Tag Archives: Blake Gray

Winebits 418: Cheap wine, Caribbean wine, wine labels

cheap wine ? Why would you buy that? Blake Gray looks at the provenance of a handful of grocery store sale wines, using the federal government’s handy and epic “who made this wine?” website (which isn’t what it’s called, but should be). Not surprisingly, most of the wines are made by companies that make cheap wine under a variety of different names, and only three of the nine sale wines are made by companies that were upfront about who was making it. The rest, as noted here many times, are made to sound good on the label, usually by a bulk producer who does a lot of this sort of thing. Blake, as always, wonders why no one complains about the poor quality of the wine, overlooking the fact that most consumers don’t think it’s poor quality. For that, we can thank the wine business for all the time and effort it puts into wine education.

? Even in the islands: This is taking local wine where even the Wine Curmudgeon didn’t think it would go — grape wine from the Caribbean, from a coastal region in the Dominican Republic and made with one of my favorite grapes, colombard. The verdict on the white Ocoa (part of a $24 million resort development)? “It ?s got an aroma of citrus, tropical fruit and oak, with a flavor profile of mango, dried fruit and citrus… wine with a good, crisp finish. If you didn ?t know, you ?d never guess this was a wine from outside the world ?s traditional winemaking spots. And it ?s actually quite good, perfect for a hot day on the beach in the Dominican Republic.”

? Tart up that label: Nielsen, the consumer research organization, discusses why wine label design is so important in selling wine. Some of it is obvious, but there is also the sense that there are too many wines — 4,200 new ones in 2014, about 12.5 percent of the market — and that consumers “are making most of their decisions at shelf. Relative to other major consumer categories, wine is a fragmented category with lower brand loyalty and more decisions being made at point of purchase.”

Winebits 416: Wine retailing edition

wine retailingSome intriguing news about how wine retailing works just in time for the holiday shopping season.

? Best places to buy wine: W. Blake Gray ranks the nine best places to buy wine, and it’s not surprising that his top pick is the independent where someone waits on you. More important, though, is that he speaks rare truths about a couple of respected retailers: At No. 4, “You won’t find bargains at Whole Foods, but over $25 you will find interesting wines” and No. 8, where “there’s a widespread myth that Trader Joe’s wines are great values. Actually they are just cheaply sourced wines: an $8 wine there has the same markup as an $8 wine at ay other store, but most other stores put more effort into quality control.” That’s the kind of honest wine writing I wish we had more of on the Internet — and in print, as well.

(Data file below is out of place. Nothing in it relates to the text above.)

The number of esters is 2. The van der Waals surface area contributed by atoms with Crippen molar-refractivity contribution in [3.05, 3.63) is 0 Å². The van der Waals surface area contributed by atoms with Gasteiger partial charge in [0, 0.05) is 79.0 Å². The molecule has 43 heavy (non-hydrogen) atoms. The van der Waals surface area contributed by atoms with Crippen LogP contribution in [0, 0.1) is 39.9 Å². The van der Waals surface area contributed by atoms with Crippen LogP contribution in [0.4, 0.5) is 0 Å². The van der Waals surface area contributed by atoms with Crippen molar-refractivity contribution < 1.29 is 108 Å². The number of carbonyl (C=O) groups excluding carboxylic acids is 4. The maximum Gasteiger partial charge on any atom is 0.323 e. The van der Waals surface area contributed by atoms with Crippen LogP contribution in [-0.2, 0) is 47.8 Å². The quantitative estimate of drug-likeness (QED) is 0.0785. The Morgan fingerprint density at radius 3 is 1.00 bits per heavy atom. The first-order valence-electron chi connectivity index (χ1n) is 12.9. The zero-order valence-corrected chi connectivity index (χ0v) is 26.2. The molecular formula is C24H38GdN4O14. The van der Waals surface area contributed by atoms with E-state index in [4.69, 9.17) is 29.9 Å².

? Because points matter: Australian wine writer Philip White details the sad and not exactly honest relationship between wine scores, wine writing, and wine retailing. “Put very simply, whether it ?s the wine shows or the shiny mags or books, the system of scoring wines has not done much to improve the average quality of the wines made in Australia. Rather, the scores are awarded according to fad, fashion and what needs to be sold, usually as dictated to the judging teams by their chair.” In other words, the only way retailers, producers, and wine media is with high scores, which don’t necessarily benefit consumers or the quality of the wine. Wonder if White is the down under version of the WC?

? Don’t forget the wine: How powerful is Costco (which ranks No. 5 on Gray’s list?) So powerful that one stock expert called the warehouse company, the largest retailer of wine in the world, “Amazon proof.” There is no higher praise for a retailer these days, given how Amazon has helped destroy entire categories of traditional retailing. But “Costco has been able to incentivize in-store visits by offering items that members need or prefer to buy in person ? namely, gasoline and food.” And, of course, wine, which the story doesn’t mention but which has played a key role in the retailer’s continued success.